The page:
Lionheart is a film about altruism and self-sacrifice. In Bloodsport (1988) JCVD used Kumite (one of three main techniques of Karate along with Kata and Kihon). In Kickboxer (1989) he trained the art of eight limbs with Muay Thai, and in Lionheart (1990) he delves deep into the underbelly of street fighting as Lyon – a former French soldier who engages in menacing underground fights to make money for his niece and widowed sister-in-law. The remarkable sequences in a car garage lit by vehicle headlights and underground arenas housing societies elite in attendance, who place substantial wagers on their favorite, are just a cursory glance at the street fights in the film.
Lyon engages in these clandestine fights for financial gain after hearing the dreadful news that his brother has been murdered in Los Angeles, leaving behind a family without support. Lyon’s sister-in-law, Helene (Lisa Pelikan) blames him for being absent in his brother’s life. Lyon meets Joshua (Harrison Page) – an ex-prize fighter who introduces Lyon to Cynthia (Deborah Raymond); a promoter of underground prize fights staged for wealthy gamblers who place sizeable bets. Lyon requests for the cash he earns to be delivered to Helene by Joshua, underneath the guise of a pseudo-insurance policy his brother left behind.
The nobility of Lyon’s character is ever-present in his actions; he doesn’t seek credibility for himself and merely wishes to support his niece, Nicole, who has grown to love him. His self-sacrifice is an altruistic act. Lyon wants out of the fight game, but Cynthia has other motives by double-crossing him; recruiting a dangerous kill-or-be-killed fighter named Attila (Abdel Qissi) to destroy Lyon’s reign. But, Lyon is a French Legionnaire with cachet; he endured great afflictions throughout his way from North Africa to attend to his family in California, and his heart won’t be the victim of anyone’s underhanded plans.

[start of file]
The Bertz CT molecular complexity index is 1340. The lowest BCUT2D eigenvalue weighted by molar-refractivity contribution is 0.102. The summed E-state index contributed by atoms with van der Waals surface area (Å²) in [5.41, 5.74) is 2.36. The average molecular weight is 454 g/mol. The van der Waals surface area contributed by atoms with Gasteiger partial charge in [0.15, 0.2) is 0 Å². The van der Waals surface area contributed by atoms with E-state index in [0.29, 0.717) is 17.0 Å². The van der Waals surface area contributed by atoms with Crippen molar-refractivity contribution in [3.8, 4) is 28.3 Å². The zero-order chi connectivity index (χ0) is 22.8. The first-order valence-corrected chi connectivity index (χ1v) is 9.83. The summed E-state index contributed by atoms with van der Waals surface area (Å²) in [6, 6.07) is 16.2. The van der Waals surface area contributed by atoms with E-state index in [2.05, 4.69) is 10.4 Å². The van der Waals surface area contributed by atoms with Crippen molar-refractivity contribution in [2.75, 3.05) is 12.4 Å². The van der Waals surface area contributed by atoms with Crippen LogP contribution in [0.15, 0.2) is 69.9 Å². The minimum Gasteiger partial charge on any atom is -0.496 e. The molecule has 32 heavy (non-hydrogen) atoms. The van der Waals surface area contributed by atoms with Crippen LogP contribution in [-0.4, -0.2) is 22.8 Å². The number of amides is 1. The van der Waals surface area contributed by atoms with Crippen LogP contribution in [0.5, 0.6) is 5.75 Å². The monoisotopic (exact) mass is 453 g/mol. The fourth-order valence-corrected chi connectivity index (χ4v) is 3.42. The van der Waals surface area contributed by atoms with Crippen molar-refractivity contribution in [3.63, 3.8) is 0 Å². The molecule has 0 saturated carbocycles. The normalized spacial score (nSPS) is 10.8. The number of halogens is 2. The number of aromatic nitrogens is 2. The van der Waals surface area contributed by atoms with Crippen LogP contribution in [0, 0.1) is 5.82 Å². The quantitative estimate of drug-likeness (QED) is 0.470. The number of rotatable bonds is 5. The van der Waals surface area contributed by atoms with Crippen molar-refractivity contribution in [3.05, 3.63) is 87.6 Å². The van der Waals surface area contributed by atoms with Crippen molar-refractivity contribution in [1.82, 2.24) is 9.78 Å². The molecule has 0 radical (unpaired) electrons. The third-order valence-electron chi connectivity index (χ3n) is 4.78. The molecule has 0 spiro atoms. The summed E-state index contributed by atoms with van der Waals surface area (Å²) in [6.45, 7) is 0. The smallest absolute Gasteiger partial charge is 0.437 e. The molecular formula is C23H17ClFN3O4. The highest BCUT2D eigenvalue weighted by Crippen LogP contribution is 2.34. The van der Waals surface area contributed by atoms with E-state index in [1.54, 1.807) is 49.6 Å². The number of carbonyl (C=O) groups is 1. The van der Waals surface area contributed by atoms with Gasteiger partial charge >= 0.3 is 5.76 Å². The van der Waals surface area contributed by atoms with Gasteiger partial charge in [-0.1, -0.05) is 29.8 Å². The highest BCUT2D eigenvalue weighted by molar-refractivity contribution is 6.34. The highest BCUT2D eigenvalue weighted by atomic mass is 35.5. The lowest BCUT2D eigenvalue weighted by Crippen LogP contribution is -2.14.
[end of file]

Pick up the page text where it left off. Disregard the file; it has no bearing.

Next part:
The prominence of gambling on fights is a root premise involved in a series of JCVD films from the late ‘80s and early ‘90s. The concept behind the elitist gamblers who seek out underground combat for luxury entertainment is a thesis in Lionheart, after a substantial amount of hard cash is wagered on Lyon. Ultimately, $12m is on the line, and the spread has Lyon as a heavy favorite. But, when Lyon is manipulated by Cynthia, who furtively takes Attila as the pseudo-underdog, she hopes to cash out on the gains of his victory. Ultimately, Cynthia’s unsecured marker is exposed.
Lionheart isn’t a martial arts film; Lyon is a street fighter where discipline and technique do not apply. In the final showdown, the street credibility is emphasized by Lyon fighting in jeans and a t-shirt against Attila, who sports slacks and a tank, in front of hundreds of suits and skirts indulging champagne. The financial payoff is based on the accuracy of the wager. Betting on the line with a tease between fighters encourages betting on both sides, regardless of who favors the odds within the spread. It incentivizes betting on the underdog, which results in vast gains for the gambler. The twist is when Cynthia leads everyone to believe Attila is a sure thing victory for Lyon; when in fact Attila is a killer, going up against Lyon – a man with the heart of a lion.
written by ardalan pourvali